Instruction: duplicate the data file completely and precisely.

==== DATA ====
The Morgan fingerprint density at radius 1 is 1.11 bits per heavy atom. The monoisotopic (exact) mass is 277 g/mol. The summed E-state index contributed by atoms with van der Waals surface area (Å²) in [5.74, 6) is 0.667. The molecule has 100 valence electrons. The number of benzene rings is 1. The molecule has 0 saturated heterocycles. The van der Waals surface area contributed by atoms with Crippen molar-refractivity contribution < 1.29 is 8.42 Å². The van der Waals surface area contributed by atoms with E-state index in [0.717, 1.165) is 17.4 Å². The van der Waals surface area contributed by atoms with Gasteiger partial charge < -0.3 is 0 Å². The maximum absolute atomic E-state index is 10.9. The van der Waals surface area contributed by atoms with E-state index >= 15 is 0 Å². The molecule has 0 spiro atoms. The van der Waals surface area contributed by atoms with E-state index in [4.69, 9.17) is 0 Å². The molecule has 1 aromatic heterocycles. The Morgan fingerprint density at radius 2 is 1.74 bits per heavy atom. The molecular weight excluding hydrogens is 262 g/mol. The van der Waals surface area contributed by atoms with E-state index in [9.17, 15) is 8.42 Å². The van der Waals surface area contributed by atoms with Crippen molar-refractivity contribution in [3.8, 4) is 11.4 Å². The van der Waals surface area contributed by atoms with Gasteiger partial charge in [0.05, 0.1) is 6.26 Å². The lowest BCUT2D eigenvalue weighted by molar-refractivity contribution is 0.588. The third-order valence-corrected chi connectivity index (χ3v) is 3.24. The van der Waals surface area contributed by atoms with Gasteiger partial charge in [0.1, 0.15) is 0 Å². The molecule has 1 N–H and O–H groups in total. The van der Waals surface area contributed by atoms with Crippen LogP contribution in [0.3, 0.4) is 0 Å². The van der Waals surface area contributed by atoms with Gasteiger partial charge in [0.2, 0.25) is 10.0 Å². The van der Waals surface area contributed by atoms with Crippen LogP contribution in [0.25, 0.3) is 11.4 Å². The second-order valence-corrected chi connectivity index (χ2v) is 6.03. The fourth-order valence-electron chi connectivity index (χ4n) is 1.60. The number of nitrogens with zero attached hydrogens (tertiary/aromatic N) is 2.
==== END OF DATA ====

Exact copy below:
The Morgan fingerprint density at radius 1 is 1.11 bits per heavy atom. The monoisotopic (exact) mass is 277 g/mol. The summed E-state index contributed by atoms with van der Waals surface area (Å²) in [5.74, 6) is 0.667. The molecule has 100 valence electrons. The number of benzene rings is 1. The molecule has 0 saturated heterocycles. The van der Waals surface area contributed by atoms with Crippen molar-refractivity contribution < 1.29 is 8.42 Å². The van der Waals surface area contributed by atoms with E-state index in [0.717, 1.165) is 17.4 Å². The van der Waals surface area contributed by atoms with Gasteiger partial charge < -0.3 is 0 Å². The maximum absolute atomic E-state index is 10.9. The van der Waals surface area contributed by atoms with E-state index >= 15 is 0 Å². The molecule has 0 spiro atoms. The van der Waals surface area contributed by atoms with E-state index in [4.69, 9.17) is 0 Å². The molecule has 1 aromatic heterocycles. The Morgan fingerprint density at radius 2 is 1.74 bits per heavy atom. The molecular weight excluding hydrogens is 262 g/mol. The van der Waals surface area contributed by atoms with E-state index in [9.17, 15) is 8.42 Å². The van der Waals surface area contributed by atoms with Crippen molar-refractivity contribution in [3.8, 4) is 11.4 Å². The van der Waals surface area contributed by atoms with Gasteiger partial charge in [0.05, 0.1) is 6.26 Å². The lowest BCUT2D eigenvalue weighted by molar-refractivity contribution is 0.588. The third-order valence-corrected chi connectivity index (χ3v) is 3.24. The van der Waals surface area contributed by atoms with Gasteiger partial charge in [0.1, 0.15) is 0 Å². The molecule has 1 N–H and O–H groups in total. The van der Waals surface area contributed by atoms with Crippen LogP contribution in [0.3, 0.4) is 0 Å². The van der Waals surface area contributed by atoms with Gasteiger partial charge in [0.2, 0.25) is 10.0 Å². The van der Waals surface area contributed by atoms with Crippen LogP contribution in [0.25, 0.3) is 11.4 Å². The second-order valence-corrected chi connectivity index (χ2v) is 6.03. The fourth-order valence-electron chi connectivity index (χ4n) is 1.60. The number of nitrogens with zero attached hydrogens (tertiary/aromatic N) is 2.